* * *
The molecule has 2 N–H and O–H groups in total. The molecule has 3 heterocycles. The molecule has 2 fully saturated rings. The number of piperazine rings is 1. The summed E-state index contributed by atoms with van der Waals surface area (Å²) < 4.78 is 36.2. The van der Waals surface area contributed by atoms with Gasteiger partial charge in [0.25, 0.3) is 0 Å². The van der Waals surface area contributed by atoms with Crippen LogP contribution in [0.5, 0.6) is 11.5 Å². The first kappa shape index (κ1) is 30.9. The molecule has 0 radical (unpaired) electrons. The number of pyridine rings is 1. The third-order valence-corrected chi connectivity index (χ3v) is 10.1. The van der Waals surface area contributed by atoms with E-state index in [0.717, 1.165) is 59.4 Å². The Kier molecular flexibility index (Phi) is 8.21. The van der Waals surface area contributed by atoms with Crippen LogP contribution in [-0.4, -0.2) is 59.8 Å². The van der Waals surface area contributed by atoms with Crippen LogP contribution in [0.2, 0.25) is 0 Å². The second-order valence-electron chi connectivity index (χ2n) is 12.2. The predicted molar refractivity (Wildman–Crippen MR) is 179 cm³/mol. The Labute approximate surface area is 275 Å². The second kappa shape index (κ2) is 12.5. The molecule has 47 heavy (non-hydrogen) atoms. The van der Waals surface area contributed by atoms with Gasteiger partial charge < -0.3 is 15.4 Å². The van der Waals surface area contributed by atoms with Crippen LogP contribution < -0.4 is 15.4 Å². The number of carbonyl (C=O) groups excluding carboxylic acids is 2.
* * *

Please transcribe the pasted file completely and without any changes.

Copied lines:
The molecule has 2 N–H and O–H groups in total. The molecule has 3 heterocycles. The molecule has 2 fully saturated rings. The number of piperazine rings is 1. The summed E-state index contributed by atoms with van der Waals surface area (Å²) < 4.78 is 36.2. The van der Waals surface area contributed by atoms with Gasteiger partial charge in [0.25, 0.3) is 0 Å². The van der Waals surface area contributed by atoms with Crippen LogP contribution in [0.5, 0.6) is 11.5 Å². The first kappa shape index (κ1) is 30.9. The molecule has 0 radical (unpaired) electrons. The number of pyridine rings is 1. The third-order valence-corrected chi connectivity index (χ3v) is 10.1. The van der Waals surface area contributed by atoms with E-state index in [0.717, 1.165) is 59.4 Å². The Kier molecular flexibility index (Phi) is 8.21. The van der Waals surface area contributed by atoms with Crippen LogP contribution in [-0.4, -0.2) is 59.8 Å². The van der Waals surface area contributed by atoms with Crippen LogP contribution in [0.2, 0.25) is 0 Å². The second-order valence-electron chi connectivity index (χ2n) is 12.2. The predicted molar refractivity (Wildman–Crippen MR) is 179 cm³/mol. The Labute approximate surface area is 275 Å². The second kappa shape index (κ2) is 12.5. The molecule has 47 heavy (non-hydrogen) atoms. The van der Waals surface area contributed by atoms with Gasteiger partial charge < -0.3 is 15.4 Å². The van der Waals surface area contributed by atoms with Crippen LogP contribution < -0.4 is 15.4 Å². The number of carbonyl (C=O) groups excluding carboxylic acids is 2.